In an old whitepaper, I read that requested memory is never returned to the OS. I'm working with an application that spawns a lot of short-lived threads every minute (with little memory used per thread), and was wondering what happened to its memory upon thread-destruction.
Under Windows, a user mode application (i.e. not devce driver) has a main thread, and optionally threads spawned from the main thread. All these threads share the same Virtual Address space and share a common heap(s). IOW a process(application) private heap.Therefore thread termination does not return memory to the process private heap. When the main thread returns (terminates), the process exits (ExitProcess) and all threads spawned by the main thread (if running) are terminated. When the process terminates, the entire virtual address space and RAM and/or Page File space it occupies is returned (this may be a lazy return).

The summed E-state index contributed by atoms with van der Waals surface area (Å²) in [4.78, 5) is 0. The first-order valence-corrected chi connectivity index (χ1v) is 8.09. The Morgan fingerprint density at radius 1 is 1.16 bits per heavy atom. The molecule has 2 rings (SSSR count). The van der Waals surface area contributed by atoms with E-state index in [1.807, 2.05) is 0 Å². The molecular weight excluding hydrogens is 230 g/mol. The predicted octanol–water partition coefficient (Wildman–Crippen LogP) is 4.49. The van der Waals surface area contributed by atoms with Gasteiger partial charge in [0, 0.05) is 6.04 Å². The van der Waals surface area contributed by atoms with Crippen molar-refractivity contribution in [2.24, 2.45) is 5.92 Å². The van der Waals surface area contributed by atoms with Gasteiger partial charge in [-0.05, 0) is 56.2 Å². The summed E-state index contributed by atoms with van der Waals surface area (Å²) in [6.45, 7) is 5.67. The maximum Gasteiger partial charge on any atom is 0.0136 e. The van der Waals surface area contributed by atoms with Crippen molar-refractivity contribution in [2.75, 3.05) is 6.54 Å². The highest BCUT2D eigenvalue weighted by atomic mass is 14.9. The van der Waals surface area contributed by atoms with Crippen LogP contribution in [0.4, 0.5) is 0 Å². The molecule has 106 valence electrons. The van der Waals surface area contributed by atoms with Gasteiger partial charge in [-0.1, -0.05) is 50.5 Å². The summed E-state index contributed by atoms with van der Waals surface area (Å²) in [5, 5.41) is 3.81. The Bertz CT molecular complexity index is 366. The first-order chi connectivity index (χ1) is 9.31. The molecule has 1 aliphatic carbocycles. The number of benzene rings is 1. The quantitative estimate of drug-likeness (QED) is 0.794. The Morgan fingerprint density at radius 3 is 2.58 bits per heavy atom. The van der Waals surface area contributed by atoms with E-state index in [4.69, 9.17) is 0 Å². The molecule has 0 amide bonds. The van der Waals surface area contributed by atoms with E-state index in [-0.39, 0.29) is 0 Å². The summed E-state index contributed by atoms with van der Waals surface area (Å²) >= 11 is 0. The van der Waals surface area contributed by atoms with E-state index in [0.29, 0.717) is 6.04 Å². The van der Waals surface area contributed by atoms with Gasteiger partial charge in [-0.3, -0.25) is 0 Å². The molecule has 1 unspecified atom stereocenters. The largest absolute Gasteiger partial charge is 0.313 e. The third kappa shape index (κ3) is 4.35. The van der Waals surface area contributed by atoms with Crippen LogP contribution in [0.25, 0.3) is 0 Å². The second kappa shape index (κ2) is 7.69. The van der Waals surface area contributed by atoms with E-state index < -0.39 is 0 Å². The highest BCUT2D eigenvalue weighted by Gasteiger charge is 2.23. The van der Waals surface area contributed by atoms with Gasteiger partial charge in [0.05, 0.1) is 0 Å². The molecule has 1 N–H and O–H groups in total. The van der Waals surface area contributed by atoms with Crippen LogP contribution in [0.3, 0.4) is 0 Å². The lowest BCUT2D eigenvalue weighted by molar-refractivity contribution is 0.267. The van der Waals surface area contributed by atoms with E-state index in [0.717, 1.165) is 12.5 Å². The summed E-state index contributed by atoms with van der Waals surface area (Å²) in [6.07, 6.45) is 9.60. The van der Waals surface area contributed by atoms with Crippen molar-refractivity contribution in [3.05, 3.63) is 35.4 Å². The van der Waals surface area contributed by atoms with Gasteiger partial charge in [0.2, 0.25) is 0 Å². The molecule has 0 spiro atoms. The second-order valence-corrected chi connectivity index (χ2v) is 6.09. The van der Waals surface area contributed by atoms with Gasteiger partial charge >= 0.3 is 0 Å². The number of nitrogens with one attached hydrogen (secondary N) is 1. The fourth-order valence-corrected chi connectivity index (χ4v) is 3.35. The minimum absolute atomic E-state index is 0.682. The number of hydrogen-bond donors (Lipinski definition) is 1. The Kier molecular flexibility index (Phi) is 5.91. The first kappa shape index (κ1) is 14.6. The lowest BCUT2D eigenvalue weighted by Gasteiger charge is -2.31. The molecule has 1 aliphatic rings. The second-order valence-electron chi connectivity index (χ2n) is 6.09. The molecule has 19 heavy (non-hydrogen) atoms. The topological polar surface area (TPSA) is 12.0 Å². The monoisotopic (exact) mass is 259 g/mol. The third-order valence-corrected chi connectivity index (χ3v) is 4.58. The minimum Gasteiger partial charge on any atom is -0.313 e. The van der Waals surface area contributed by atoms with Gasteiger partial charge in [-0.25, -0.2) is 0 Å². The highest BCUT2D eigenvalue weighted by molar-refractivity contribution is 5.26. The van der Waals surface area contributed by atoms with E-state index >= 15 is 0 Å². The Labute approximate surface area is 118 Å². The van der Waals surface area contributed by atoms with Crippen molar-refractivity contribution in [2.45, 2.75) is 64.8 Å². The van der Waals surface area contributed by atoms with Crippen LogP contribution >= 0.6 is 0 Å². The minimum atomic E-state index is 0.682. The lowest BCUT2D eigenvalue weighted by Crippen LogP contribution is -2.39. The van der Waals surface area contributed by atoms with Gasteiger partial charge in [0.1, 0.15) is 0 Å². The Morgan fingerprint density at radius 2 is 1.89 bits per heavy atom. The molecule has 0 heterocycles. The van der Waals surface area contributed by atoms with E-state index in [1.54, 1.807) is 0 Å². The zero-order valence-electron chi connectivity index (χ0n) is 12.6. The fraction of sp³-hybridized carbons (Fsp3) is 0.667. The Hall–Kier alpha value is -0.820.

If you have a main thread that continuously
loop: spawns threads these threads run and allocate memory spawned threads terminate without returning allocations goto loop
Then you will eventually run out of heap (for that app) and/or Page File space (for all apps).
The memory allocator doesn't know that a dead thread hasn't handed out
an allocation to another thread still alive, so it must assume that all
allocations are still live, which means that in a long-lived application
a thread should clean up after itself before terminating. If they do
that, total memory consumption will not rise unboundedly above the
high-water mark (there's overhead), because the orphaned private memory from the dead threads is brought together and reused before the allocator goes out and gets more O.S. memory, which I think sufficiently addresses your inquiry.
Whether memory is returned "to the O.S.", if any attempts to do that have been added to TBB recently (I don't know?), also depends on all allocations from those big chunks having been released by the application, and statistically you must have freed a lot of allocations to get significant odds that many big chunks are now completely free, so you probably cannot count on that. But that's outside the original question, I believe.